"I talked to Bill Walsh and his statement was, 'If I see it on film once, then my coaches should be able to get it out of a guy,'" said Horton, the Scouts Inc. founder and veteran NFL talent evaluator. "That always stuck with me. He was amazing at seeing things on tape. That '81 draft was a smart draft. You could look at that draft and you could see what teams were thinking."


Joe Greene
Malcolm Emmons/US PresswireJoe Greene is one of five Hall of Fame inductees from the 1969 draft class.
1969

Why it's No. 4: Roger Wehrli's 2007 Hall of Fame enshrinement gave this class five inductees. Only three other classes managed more combined Pro Bowl appearances. Some of the names in this class won't resonate with recent generations, and that is understandable. But this was still a strong class and one worthy of our consideration.

Hall of Famers: Joe Greene (Steelers), Ted Hendricks (Raiders), O.J. Simpson (Bills), Wehrli (Cardinals), Charlie Joiner (Oilers).

Hall of Fame finalists: L.C. Greenwood (Steelers), Bob Kuechenberg (Eagles).

Other big names: George Kunz (Falcons), Bill Bergey (Bengals), Bill Stanfill (Dolphins), Calvin Hill (Cowboys), Ed White (Vikings), Gene Washington (49ers), Jack Rudnay (Chiefs), Bill Bradley (Eagles), Ted Kwalick (49ers), Jim Marsalis (Chiefs), Ron Johnson (Browns), Fred Dryer (Giants).

Late-round steals: Greenwood was a six-time Pro Bowl choice and was the 238th overall pick. The Falcons found five-time Pro Bowler Jeff Van Note with the 262nd choice. Larry Brown, chosen 191st overall, was a four-time Pro Bowl selection.

Ah, the memories: There was no scouting combine back then. Wehrli couldn't remember seeing a pro scout, even at Missouri practices. He had never even run a 40-yard dash until a Cardinals scout asked him to run one at the Hula Bowl all-star game in Hawaii.

Wehrli agreed to run on the spot even though he was wearing pads, the playing surface was natural grass and the stakes were higher than he realized.

"At the time, I didn’t know it was a Cardinals scout," Wehrli said. "I ran the 40, came back and he said, 'Man, we didn’t realize you were that fast.' Later, he told me that timing moved me up to a first-round draft choice [from the third round]."

Wehrli had clocked in the 4.5-second range. He would run 4.4s on Astroturf later in the pros.

"You never really trained for it back then," he said.


[+] EnlargeJerry Rice
US PresswireJerry Rice, the best receiver in NFL history, helped San Francisco win three Super Bowls.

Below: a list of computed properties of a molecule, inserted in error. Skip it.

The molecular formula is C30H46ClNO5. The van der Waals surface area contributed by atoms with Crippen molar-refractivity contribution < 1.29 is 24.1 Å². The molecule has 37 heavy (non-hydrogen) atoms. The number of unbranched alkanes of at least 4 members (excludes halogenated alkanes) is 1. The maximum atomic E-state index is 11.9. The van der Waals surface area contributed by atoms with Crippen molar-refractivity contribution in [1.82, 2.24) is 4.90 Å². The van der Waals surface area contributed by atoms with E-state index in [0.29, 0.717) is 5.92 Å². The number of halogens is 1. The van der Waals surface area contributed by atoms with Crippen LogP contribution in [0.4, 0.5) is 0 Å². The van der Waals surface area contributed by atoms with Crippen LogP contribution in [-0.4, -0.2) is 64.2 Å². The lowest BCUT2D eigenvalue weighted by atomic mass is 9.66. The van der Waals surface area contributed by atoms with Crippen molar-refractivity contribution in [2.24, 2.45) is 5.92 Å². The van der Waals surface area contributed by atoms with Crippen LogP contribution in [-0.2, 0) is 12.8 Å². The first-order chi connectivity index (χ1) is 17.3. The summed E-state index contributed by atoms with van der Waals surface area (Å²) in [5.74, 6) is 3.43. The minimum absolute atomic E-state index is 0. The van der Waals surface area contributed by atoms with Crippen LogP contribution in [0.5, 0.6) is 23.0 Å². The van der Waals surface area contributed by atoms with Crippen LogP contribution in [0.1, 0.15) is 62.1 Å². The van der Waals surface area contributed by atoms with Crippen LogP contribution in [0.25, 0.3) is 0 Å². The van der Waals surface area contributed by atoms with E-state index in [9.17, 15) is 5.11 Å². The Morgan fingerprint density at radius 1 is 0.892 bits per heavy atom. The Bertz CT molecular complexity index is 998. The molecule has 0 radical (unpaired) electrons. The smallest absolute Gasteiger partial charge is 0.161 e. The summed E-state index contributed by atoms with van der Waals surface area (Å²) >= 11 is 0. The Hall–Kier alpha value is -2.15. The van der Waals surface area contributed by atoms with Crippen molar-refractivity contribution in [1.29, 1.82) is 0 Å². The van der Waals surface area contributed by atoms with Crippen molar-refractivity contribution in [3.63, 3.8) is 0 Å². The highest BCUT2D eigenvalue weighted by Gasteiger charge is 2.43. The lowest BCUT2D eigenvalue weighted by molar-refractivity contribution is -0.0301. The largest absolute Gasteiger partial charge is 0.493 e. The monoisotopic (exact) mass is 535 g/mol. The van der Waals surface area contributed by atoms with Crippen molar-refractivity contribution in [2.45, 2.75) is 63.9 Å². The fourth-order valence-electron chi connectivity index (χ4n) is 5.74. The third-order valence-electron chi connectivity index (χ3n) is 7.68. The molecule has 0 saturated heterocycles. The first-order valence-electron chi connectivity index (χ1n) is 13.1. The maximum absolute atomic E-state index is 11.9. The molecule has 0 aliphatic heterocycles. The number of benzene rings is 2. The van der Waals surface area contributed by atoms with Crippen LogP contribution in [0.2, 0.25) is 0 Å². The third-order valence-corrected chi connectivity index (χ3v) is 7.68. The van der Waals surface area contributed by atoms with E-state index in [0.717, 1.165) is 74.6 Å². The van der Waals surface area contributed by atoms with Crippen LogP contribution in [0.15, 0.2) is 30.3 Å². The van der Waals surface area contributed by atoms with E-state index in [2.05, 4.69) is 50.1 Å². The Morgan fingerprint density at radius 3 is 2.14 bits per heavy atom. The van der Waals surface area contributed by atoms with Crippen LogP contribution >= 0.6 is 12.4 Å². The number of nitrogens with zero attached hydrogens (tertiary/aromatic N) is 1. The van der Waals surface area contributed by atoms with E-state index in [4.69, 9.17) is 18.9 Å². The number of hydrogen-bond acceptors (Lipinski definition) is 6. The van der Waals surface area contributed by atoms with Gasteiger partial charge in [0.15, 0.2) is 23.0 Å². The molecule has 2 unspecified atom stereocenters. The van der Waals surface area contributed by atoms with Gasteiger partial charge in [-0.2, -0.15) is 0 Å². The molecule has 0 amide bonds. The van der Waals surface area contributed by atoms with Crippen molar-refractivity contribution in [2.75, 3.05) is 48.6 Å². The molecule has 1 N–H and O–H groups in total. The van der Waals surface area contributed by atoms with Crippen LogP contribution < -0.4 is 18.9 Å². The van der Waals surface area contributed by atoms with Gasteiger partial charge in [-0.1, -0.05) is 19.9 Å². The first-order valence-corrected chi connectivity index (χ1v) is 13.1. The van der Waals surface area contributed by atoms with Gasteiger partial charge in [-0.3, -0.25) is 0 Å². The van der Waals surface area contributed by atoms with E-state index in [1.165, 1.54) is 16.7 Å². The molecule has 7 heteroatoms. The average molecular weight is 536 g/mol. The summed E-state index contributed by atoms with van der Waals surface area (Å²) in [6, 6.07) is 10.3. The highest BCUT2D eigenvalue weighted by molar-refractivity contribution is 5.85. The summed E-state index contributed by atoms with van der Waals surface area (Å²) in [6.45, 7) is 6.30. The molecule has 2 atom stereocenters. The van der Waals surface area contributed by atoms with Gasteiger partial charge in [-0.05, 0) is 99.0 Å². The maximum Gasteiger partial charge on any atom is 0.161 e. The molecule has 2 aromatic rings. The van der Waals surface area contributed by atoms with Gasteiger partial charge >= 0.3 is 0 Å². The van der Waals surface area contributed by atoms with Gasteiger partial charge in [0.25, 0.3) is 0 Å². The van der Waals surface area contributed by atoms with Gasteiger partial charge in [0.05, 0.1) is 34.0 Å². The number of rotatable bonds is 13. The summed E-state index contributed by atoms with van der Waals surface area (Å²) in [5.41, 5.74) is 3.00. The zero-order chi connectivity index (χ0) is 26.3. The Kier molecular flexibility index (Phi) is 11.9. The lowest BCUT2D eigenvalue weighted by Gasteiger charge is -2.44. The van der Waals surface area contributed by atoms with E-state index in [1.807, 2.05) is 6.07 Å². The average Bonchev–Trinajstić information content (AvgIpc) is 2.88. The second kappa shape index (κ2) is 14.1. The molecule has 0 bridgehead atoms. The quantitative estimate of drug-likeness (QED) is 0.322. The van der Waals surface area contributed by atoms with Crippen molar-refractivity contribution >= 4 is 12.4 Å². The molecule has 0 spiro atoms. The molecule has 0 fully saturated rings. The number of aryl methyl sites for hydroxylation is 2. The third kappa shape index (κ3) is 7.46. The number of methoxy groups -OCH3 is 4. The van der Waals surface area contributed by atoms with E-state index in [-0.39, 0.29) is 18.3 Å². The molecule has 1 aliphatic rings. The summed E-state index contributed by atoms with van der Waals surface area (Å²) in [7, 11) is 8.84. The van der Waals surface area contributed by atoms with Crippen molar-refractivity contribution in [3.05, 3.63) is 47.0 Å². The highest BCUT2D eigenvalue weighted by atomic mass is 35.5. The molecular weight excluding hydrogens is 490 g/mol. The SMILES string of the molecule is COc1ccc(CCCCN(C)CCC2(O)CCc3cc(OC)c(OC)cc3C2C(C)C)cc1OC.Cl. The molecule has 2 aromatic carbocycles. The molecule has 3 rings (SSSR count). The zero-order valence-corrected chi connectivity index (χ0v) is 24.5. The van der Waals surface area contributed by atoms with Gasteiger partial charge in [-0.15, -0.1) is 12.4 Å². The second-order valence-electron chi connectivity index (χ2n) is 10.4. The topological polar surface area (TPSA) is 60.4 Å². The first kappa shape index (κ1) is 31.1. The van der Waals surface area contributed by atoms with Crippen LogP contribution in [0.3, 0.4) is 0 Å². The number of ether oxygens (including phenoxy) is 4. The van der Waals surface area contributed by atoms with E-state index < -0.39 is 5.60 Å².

1985

Why it's No. 5: Just as the 1983 class featured more than quarterbacks, the 1985 version offered much more than the most prolific receiver in NFL history. Yes, Jerry Rice was the 16th overall choice, helping set apart this class from some others. But the supporting cast featured elite talent, from Bruce Smith to Chris Doleman and beyond.

Hall of Famers: Rice (49ers), Smith (Bills).

Hall of Fame finalists: Andre Reed (Bills).

Other big names: Lomas Brown (Lions), Steve Tasker (Oilers), Ray Childress (Oilers), Kevin Greene (Rams), Jay Novacek (Cardinals), Bill Fralic (Falcons), Jerry Gray (Rams), Randall Cunningham (Eagles), Ron Wolfley (Cardinals), Al Toon (Jets), Jim Lachey (Chargers), Kevin Glover (Lions), Mark Bavaro (Giants), Herschel Walker (Cowboys), Duane Bickett (Colts), Doug Flutie (Rams), Jack Del Rio (Saints).

Late-round steals: Tasker became a seven-time Pro Bowl choice on special teams as the 226th overall choice (albeit with Buffalo, after the Oilers waived him). Greene was a fifth-rounder, Novacek was a sixth-rounder and Bavaro, one of the toughest tight ends, provided excellent value in the fourth round.

Ah, the memories: Bill Polian was a little-known pro personnel director with USFL roots when Bills general manager Terry Bledsoe suffered a heart attack two months before the draft. The Bills had already landed their franchise quarterback in Kelly two years earlier, but his two-year detour through the USFL had set back the organization. Buffalo held the No. 1 overall pick, and the stakes were high.

Polian took over GM duties. Norm Pollom, a holdover from the Chuck Knox years, headed up the college scouting side.